Thirty-seventh book reviewed as part of the 130 Challenge.
When ‘Bombay’ was changed to ‘Mumbai’ many years back (it’s actually a decade or more, but seems like yesterday), I was a kid. It didn’t really affect me so much, but I used go around correcting people every time they called ‘Mumbai’, ‘Bombay’. I don’t know why I did that, maybe I asserted my sense of belonging to the city by claiming to know the correct name and declaring it to those who didn’t love it enough to care. Or maybe, it was just a sense of smug satisfaction of having just corrected someone. Whatever it was, I stuck to the name and have used only Mumbai ever since.
Some of these people, I used to think, were actually pretentious snobs who did not want to associate themselves with the linguistic cultural movement of Mumbai. I was also far more nationalistic back then, and saw ‘Bombay’ to be a vestige of the colonial past of India and wanted to shake it off. Anyway, what happened is that I consciously avoided ‘Bombay’ and soon, it was out of my lexicon.
I still meet people who use ‘Bombay’ and I have asked them many times why they do that when it is clearly no longer ‘Bombay’. They tell me that they don’t know, they just like the sound of ‘Bombay’. I gained a little understanding of why they do that, when at the beginning of the year, I read Jerry Pinto’s ‘Em and the Big Hoom’.
Bombay is not just a name, it stands for the cosmopolitan air of a young city that throbs with life. A city of great inequality, yet full of opportunity. An unforgiving city; an all embracing city. A city that never sleeps; a city where one can sleep anywhere and at any time. Bombay is the city that people love and adore; a city for which they have a special corner in their heart. While Bombay is the warmth and camaraderie of people staying wall to wall in chawls and sharing their city with quaint little bungalows housing unassuming rich people; Mumbai is about cut-throat competition and high rises that stand isolated from the crowded slums.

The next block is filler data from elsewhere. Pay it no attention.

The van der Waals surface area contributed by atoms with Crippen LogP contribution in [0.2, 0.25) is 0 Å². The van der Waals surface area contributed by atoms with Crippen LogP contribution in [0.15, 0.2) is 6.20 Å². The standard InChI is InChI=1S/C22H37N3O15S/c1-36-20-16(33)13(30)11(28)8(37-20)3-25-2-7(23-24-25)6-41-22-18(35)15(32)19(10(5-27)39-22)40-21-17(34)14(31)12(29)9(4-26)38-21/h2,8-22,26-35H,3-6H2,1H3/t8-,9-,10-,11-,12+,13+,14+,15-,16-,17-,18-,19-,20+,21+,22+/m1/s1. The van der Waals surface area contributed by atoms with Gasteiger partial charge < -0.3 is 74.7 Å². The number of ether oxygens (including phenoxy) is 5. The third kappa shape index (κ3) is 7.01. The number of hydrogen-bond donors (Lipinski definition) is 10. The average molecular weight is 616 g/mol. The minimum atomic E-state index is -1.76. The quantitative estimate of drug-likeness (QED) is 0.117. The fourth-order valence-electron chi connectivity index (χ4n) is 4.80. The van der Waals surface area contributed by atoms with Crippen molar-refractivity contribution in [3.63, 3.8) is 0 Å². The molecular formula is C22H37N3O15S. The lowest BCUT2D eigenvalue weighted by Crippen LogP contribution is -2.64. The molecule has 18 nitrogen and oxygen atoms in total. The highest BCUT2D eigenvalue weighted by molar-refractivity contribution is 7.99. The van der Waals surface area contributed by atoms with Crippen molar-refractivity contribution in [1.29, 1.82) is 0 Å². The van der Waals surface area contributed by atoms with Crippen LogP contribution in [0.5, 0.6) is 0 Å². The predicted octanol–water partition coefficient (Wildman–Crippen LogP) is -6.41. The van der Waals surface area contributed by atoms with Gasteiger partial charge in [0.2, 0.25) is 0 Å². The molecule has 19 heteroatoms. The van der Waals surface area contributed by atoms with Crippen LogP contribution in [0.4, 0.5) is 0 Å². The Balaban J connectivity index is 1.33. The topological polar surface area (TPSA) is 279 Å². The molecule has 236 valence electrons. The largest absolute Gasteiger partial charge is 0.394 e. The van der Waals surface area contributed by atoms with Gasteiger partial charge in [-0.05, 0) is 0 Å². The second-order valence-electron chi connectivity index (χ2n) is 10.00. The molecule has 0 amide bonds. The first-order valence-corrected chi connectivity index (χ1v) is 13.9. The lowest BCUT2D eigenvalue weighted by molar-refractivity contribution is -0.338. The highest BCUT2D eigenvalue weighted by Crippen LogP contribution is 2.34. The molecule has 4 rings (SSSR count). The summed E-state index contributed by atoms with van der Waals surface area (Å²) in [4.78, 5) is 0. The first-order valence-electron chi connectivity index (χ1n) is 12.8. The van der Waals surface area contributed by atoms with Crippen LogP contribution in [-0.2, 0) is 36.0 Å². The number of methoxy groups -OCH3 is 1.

But above all, Bombay, is Manto’s Bombay. It is the city of playful prostitutes and the insouciant destitute. Where Khushiya the pimp, blushes when his girl opens the door to him naked. Where for ten rupees, a young girl gets to take a horny grown up duo, on the ride of their lives through the city! Where the smell of a girl lingers on longer than her memory. It is the city of good times where time stands still. Goodwill and love are what drive Manto’s Bombay and the foundation of the city is laid on liberty and the pursuit of carefree happiness.
Where Mammad Bhai is not at all, the terrifying goon that he is made out to be and Mozelle isn’t such a selfish bitch after all. And where Janaki finally finds love in a vial of penicillin. Manto’s Bombay is a city of love and a sort of deliberate careless humanness.
Manto wrote in Urdu (or perhaps Hindustani) about Bombay, but Matt Reeck and Aftab Ahmed have done a wonderful translation. I don’t know how much better the original version will be, but I can say for sure that this version does carry the essence of the stories. For those of us who aren’t well-versed with Urdu, this book offers a beautiful chance to experience the literature. Don’t miss it.
Now that I’ve read Manto’s stories about Bombay and know what it’s all about, I will try to find my way back to it. I just hope that I don’t run into Peerun on the way, or my luck is up.